ELECTION 2022: Incumbents paved the way to progress that newcomer seeks to continue

Incumbents Yolanda Flores and Rosaena Sanchez have watched the city grow from a $17 million deficit in the general fund to a $900,000 deficit, making strides that challengers want to see more of

LINDSAY – Lindsay City Council Incumbent Yolanda Flores put her name on the ballot once again, hopeful to see the city continue to make progress after a change in Lindsay leadership. 

Newcomers Elvia Nathalie Jara and Julie Grzybek are seeking to land a seat on the council but they’ll have to go through Flores and Rosaena Sanchez to get there. After years of turbulence within Lindsay’s city council under past leadership, Flores believes the council has finally become stable this last term. Lindsay holds at-large elections, meaning voters in the entire city vote for council members, rather than splitting up voters by district.

Incumbent Flores was elected in 2018, leading with the highest number of votes out of all other candidates. Though she has only served on city council for four years, she has been involved in advocating for Lindsay residents for much longer. In 2011, Flores and a group of residents had initiated the process to recall five of Lindsay’s council members because of poor leadership, high managerial salaries and a lack of transparency. In her petition, she stressed that the city of Lindsay cannot afford a bankruptcy at the hands of failing leadership.

“The main reason why I wanted to run for election was because I wanted to change how [the city] was being run. We were able to accomplish that,” Flores said. “We have our new city manager, which is awesome, and we have a lot of new management. Our new management team is doing a great job. So we’re just going forward.”

An audit reviewed in Dec. 2019, just a year after Flores was elected, revealed the marked improved financial standing of the city of Lindsay, beginning to climb out of their stark 2017 general fund deficit of $17.1 million to $10.7 million in 2019. The general fund deficit this year is at a much improved  $900,000. The growth of the city’s funds happened right after a major shift in leadership occurred following the ousting of former public safety chief and city manager Rich Wilkenson. 

Flores looks forward to the completion of projects that she has supported, such as a new recreation park in the city and welcoming Elevate Dispensary, that will potentially raise the city’s revenue. Flores strives to hear the voice of the community and complete projects that they need, such as the shade structures that were placed in children’s playgrounds in the city. She also was a part of getting multiple streetwork projects underway. 

“We’ve approved so much construction on our streets,” Flores said. “I think we have over 10 streets that are being renewed and repaved within the next year, so I’m really happy about that, because I know that was an issue with most of the community members that I’ve spoken to.”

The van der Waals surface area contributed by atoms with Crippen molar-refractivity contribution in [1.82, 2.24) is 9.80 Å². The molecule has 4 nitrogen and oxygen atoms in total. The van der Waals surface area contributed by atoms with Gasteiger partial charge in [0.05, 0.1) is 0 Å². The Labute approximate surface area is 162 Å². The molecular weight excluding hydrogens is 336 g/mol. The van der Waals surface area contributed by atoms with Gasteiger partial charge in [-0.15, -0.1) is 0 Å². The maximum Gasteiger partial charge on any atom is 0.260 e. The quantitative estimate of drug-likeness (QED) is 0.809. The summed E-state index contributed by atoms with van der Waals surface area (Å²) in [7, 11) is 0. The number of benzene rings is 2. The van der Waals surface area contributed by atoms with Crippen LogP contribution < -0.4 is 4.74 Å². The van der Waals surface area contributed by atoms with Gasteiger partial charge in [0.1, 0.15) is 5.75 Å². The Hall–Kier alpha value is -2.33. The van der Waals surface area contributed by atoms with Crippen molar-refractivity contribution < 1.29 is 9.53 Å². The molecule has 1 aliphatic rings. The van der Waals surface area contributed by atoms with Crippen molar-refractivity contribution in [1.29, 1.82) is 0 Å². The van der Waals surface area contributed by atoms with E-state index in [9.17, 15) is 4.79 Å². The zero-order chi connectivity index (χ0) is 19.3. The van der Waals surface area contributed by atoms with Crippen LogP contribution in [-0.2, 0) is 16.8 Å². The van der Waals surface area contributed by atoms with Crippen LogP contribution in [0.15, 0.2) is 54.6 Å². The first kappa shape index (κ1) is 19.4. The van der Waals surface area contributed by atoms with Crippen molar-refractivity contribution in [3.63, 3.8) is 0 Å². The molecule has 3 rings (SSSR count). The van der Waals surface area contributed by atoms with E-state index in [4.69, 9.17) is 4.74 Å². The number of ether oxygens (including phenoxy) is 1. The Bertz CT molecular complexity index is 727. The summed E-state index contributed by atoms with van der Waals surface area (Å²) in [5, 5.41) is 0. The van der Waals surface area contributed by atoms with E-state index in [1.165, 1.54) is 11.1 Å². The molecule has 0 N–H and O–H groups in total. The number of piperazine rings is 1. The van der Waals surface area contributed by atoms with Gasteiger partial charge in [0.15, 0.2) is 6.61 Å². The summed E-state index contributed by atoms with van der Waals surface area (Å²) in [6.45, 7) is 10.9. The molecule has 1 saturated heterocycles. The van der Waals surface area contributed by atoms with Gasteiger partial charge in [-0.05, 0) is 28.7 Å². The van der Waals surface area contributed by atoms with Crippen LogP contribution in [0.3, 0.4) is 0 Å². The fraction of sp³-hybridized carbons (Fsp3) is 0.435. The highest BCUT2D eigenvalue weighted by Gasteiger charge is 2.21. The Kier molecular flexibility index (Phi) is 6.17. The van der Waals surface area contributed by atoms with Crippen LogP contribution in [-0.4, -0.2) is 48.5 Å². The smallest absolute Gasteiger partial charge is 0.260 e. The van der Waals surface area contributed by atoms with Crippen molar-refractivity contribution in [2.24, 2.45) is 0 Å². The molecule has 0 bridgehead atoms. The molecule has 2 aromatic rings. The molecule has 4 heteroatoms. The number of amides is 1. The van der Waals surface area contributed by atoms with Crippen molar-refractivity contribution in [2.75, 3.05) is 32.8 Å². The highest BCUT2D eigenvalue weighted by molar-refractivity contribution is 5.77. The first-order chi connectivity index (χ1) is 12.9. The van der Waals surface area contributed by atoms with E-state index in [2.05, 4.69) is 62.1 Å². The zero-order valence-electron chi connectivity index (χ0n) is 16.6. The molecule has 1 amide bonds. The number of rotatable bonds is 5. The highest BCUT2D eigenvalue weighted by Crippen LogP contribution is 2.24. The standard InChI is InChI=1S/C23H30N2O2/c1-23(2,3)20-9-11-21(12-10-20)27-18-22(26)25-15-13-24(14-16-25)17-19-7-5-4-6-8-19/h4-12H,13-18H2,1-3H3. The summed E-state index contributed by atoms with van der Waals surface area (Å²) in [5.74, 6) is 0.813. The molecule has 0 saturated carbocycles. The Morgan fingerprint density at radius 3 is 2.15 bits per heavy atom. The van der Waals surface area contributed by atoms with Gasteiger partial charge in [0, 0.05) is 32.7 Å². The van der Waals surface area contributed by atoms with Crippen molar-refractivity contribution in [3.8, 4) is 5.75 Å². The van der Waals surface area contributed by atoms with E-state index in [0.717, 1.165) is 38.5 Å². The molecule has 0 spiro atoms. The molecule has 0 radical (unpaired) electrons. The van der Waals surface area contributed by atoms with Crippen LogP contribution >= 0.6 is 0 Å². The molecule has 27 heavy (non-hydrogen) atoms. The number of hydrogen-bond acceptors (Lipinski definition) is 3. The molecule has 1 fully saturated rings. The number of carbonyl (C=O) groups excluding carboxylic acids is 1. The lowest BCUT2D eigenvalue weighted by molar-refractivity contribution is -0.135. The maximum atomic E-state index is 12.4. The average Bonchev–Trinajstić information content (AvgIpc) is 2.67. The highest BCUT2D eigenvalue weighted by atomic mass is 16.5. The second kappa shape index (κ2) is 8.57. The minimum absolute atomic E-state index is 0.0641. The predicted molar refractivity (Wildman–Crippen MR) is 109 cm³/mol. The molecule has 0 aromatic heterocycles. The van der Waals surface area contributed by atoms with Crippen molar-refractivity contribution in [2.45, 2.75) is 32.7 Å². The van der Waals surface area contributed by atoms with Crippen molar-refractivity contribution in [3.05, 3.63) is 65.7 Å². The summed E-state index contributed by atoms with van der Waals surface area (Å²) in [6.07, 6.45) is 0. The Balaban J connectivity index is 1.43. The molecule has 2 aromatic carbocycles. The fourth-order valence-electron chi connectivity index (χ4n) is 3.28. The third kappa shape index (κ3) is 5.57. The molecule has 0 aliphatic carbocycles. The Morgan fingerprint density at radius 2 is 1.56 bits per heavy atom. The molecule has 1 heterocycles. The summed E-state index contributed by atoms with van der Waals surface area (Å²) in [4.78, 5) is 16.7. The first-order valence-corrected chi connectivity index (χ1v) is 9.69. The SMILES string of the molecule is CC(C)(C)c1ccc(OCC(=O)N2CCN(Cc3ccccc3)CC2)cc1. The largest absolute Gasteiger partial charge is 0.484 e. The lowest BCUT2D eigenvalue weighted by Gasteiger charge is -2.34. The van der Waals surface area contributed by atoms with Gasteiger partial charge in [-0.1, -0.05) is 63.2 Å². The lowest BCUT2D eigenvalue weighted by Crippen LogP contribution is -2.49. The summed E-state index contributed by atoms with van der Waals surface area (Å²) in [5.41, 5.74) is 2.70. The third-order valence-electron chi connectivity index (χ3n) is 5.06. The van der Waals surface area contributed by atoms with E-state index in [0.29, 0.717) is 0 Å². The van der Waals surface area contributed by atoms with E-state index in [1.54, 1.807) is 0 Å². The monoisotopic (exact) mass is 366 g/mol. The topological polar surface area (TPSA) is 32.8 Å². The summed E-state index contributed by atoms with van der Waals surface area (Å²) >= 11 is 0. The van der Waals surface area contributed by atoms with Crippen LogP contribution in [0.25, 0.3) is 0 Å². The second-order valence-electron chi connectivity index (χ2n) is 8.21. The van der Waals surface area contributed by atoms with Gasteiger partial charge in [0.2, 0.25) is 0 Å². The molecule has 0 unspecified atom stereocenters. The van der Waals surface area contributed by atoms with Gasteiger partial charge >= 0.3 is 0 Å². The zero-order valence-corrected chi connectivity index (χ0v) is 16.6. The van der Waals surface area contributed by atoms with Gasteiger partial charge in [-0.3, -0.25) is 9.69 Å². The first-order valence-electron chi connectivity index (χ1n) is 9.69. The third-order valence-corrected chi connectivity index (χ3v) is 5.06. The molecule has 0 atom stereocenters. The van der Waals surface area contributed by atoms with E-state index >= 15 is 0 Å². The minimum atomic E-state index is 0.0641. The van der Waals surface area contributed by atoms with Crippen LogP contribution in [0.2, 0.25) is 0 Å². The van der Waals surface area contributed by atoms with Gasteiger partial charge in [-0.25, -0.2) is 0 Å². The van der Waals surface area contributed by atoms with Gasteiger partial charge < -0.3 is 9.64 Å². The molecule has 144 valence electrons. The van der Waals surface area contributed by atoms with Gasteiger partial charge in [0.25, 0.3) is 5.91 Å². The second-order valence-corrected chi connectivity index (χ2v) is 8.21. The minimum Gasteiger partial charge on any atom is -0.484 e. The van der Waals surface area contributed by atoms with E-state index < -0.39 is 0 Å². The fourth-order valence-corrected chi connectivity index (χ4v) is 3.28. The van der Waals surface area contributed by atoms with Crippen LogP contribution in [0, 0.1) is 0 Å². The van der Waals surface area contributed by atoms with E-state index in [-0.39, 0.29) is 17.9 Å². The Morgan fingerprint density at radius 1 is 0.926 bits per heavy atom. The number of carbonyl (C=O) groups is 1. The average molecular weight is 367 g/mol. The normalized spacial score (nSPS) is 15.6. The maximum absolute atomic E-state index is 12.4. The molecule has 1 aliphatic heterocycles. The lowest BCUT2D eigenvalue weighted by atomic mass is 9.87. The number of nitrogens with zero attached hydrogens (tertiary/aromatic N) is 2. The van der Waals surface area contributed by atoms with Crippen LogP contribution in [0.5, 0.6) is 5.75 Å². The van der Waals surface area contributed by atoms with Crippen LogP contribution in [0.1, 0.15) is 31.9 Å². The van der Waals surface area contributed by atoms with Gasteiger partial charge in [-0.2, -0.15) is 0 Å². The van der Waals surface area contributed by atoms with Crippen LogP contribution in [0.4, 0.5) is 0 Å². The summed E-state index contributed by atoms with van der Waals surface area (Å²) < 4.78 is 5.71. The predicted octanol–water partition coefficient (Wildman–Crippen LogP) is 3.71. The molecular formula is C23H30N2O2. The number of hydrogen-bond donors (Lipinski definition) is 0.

Incumbent Sanchez is a Lindsay native who graduated from Lindsay High School who has sat on a council seat for years. Between 2012 and 2016 Sanchez was elected as a candidate of change in a time of turmoil and then became a part of an effort to reform city administration with mayor Ramona Padilla and councilman Steve Mecum. Both of which made premature exits from the council before the end of their terms.

Sanchez stepped down from the council when she chose not to run for a second term in November 2016. Instead she opted to run for Tulare County District One Board Supervisor. She failed to show up to several debates and did not distinguish herself from a crowded field of nine candidates.

In 2018, Sanchez unseated two tenured incumbents Esteban “Steve” Velasquez and Danny Salinas. But that wasn’t the first time, as Sanchez and former council member Mecum unseated five-term incumbents Velasquez and then Mayor Ed Murray in 2012. 

Jara did not participate in an in-person or phone interview for The Sun-Gazette, but is a finance student and wants to serve on city council to advocate for the resources that the community needs, according to her Instagram campaign page and GoFund Me fundraiser. She hopes to serve the city by providing a new voice to the council.

“I strive to provide a voice for our working class, to build productive relationships, and make a positive impact on all my pursuits,” Jara wrote. “Working towards an open and honest government for the betterment of the community by increasing transparency, accountability, responsiveness, and effectiveness.”

Jara wrote that she desires to see progress and energy in the city. There is an importance on cultivating connectedness in the community, caring for the environment, advocating for those who have been “silenced by society,” and working toward progressive policies that meet the needs of local families, according to Jara.

“[I want] to measure success by more qualitative measurements such as scale effectiveness of efforts,” Jara wrote. “Doing what I can to fight for the quality of life, to protect our home, and to advocate for your needs.”

Candidate Julie Grzybek did not respond for comment as of press time.

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